It was 10 years after a college professor recommended it to me before I finally read this book (thanks, Dr. Craig!). I would recommend you not wait that long to pick it up.
18. “The Next Jihad: Stop the Christian Genocide in Africa” by Rev. Johnnie Moore and Rabbi Abraham Cooper
This Christmas, it would be good to remember the Christians living in severe danger around the world for adhering to their faith in Christ. The recently published book, “The Next Jihad, Stop the Christian Genocide in Africa” by evangelical pastor Johnnie Moore and Rabbi Abraham Cooper, brings home the horrifying level of atrocities committed by militant Islamist herdsman and the terrorist group Boko Haram in Nigeria.
The book details how mass murderers enter villages, separating Christians from Muslims before brutally massacring the men, women, and children who are Christians. Astonishingly, the nomadic herdsman then return to their herds and go about their lives without ever facing justice.
The authors say, “We reviewed one confidential list that precisely documents attacks by Fulani militants on 79 Christian villages over the last five years in one state alone. Yet we haven’t identified a single case where the perpetrators were brought to justice or where security forces prevented an attack.” The Nigerian government should be ashamed of itself for not marshalling the full force of its army to save innocent lives, and install a much needed rule of law.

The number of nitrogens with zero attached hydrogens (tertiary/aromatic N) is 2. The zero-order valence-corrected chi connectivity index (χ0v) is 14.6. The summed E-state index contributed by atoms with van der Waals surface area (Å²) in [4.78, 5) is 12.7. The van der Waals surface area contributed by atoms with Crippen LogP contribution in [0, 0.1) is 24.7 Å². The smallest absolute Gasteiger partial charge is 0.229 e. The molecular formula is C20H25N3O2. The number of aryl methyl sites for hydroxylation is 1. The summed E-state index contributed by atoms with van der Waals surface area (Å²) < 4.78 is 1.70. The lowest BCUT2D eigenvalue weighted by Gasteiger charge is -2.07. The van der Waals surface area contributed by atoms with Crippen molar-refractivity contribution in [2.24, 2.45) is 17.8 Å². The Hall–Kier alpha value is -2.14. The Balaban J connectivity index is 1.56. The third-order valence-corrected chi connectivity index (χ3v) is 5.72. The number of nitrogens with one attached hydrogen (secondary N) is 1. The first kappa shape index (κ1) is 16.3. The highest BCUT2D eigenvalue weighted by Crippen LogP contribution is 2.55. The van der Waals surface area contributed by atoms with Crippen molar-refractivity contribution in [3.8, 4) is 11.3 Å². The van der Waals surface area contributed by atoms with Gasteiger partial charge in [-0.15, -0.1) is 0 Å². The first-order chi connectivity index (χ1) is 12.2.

—Patrick Tyrrell is a research coordinator in The Heritage Foundation’s Center for International Trade and Economics.
19. “The Return of Great Power Rivalry: Democracy versus Autocracy from the Ancient World to the U.S. and China” by Matthew Kroenig
With the publication of its National Security Strategy in 2017, the Trump administration announced the shift of our foreign policy and defense focus from years of fighting in the Middle East to great power competition with China and Russia. Much has been written and discussed about the meteoric rise of China’s economy and military, and some go so far to predict the ultimate eclipse of the United States by China.
Matthew Kroenig, an associate professor at Georgetown University’s Walsh School of Foreign Policy, respectfully disagrees. In this delightfully short (224 pages), tightly written book, Kroenig describes how democracies over the course of history have consistently out-competed autocracies in the military, economic, and diplomatic arenas. Demonstrating a masterful grasp of history, Kroenig uses classic examples—such as the Persians and the Greeks and the United States versus the Soviet Union, as well as some lesser known cases, such as the struggle between the Dutch Republic and the Spanish Empire—to illustrate how the open institutions of democracy reliably outshine the closed organs of the autocratic state.